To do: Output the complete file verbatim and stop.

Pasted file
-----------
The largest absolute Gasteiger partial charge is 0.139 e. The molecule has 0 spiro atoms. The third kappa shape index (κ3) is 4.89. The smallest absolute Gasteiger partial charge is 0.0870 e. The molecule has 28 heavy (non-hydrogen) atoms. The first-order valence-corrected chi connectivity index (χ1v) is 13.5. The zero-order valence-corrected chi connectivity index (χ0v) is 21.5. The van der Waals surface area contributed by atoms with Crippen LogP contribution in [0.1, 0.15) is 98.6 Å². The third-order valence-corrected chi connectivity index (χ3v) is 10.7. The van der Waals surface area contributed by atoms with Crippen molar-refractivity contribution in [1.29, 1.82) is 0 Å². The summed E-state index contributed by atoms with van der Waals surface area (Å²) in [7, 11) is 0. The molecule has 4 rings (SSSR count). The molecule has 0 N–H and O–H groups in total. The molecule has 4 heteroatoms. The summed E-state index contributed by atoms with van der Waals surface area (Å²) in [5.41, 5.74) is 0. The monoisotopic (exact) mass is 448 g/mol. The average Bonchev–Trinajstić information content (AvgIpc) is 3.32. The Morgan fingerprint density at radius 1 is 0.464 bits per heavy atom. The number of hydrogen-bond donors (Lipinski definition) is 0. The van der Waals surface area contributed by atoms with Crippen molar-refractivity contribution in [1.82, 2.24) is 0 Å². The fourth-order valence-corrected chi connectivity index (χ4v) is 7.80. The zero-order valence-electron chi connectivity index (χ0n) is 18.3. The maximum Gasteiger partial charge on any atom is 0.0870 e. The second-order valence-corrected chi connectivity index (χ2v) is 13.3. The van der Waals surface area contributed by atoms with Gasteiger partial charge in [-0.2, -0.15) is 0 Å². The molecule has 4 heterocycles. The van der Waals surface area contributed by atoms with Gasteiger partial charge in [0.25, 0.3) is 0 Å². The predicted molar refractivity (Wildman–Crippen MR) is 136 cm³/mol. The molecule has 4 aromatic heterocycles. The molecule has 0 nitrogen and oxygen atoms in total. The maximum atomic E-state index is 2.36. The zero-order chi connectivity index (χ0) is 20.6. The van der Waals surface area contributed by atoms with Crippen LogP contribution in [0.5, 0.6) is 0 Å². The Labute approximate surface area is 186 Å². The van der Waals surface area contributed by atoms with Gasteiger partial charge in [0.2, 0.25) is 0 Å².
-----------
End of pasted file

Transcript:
The largest absolute Gasteiger partial charge is 0.139 e. The molecule has 0 spiro atoms. The third kappa shape index (κ3) is 4.89. The smallest absolute Gasteiger partial charge is 0.0870 e. The molecule has 28 heavy (non-hydrogen) atoms. The first-order valence-corrected chi connectivity index (χ1v) is 13.5. The zero-order valence-corrected chi connectivity index (χ0v) is 21.5. The van der Waals surface area contributed by atoms with Crippen LogP contribution in [0.1, 0.15) is 98.6 Å². The third-order valence-corrected chi connectivity index (χ3v) is 10.7. The van der Waals surface area contributed by atoms with Crippen molar-refractivity contribution in [1.29, 1.82) is 0 Å². The summed E-state index contributed by atoms with van der Waals surface area (Å²) in [7, 11) is 0. The molecule has 4 rings (SSSR count). The molecule has 0 N–H and O–H groups in total. The molecule has 4 heteroatoms. The summed E-state index contributed by atoms with van der Waals surface area (Å²) in [5.41, 5.74) is 0. The monoisotopic (exact) mass is 448 g/mol. The average Bonchev–Trinajstić information content (AvgIpc) is 3.32. The Morgan fingerprint density at radius 1 is 0.464 bits per heavy atom. The number of hydrogen-bond donors (Lipinski definition) is 0. The van der Waals surface area contributed by atoms with Crippen molar-refractivity contribution in [1.82, 2.24) is 0 Å². The fourth-order valence-corrected chi connectivity index (χ4v) is 7.80. The zero-order valence-electron chi connectivity index (χ0n) is 18.3. The maximum Gasteiger partial charge on any atom is 0.0870 e. The second-order valence-corrected chi connectivity index (χ2v) is 13.3. The van der Waals surface area contributed by atoms with Gasteiger partial charge in [-0.2, -0.15) is 0 Å². The molecule has 4 heterocycles. The van der Waals surface area contributed by atoms with Gasteiger partial charge in [0.25, 0.3) is 0 Å². The predicted molar refractivity (Wildman–Crippen MR) is 136 cm³/mol. The molecule has 4 aromatic heterocycles. The molecule has 0 nitrogen and oxygen atoms in total. The maximum atomic E-state index is 2.36. The zero-order chi connectivity index (χ0) is 20.6. The van der Waals surface area contributed by atoms with Crippen LogP contribution in [0.5, 0.6) is 0 Å². The Labute approximate surface area is 186 Å². The van der Waals surface area contributed by atoms with Gasteiger partial charge in [0.2, 0.25) is 0 Å².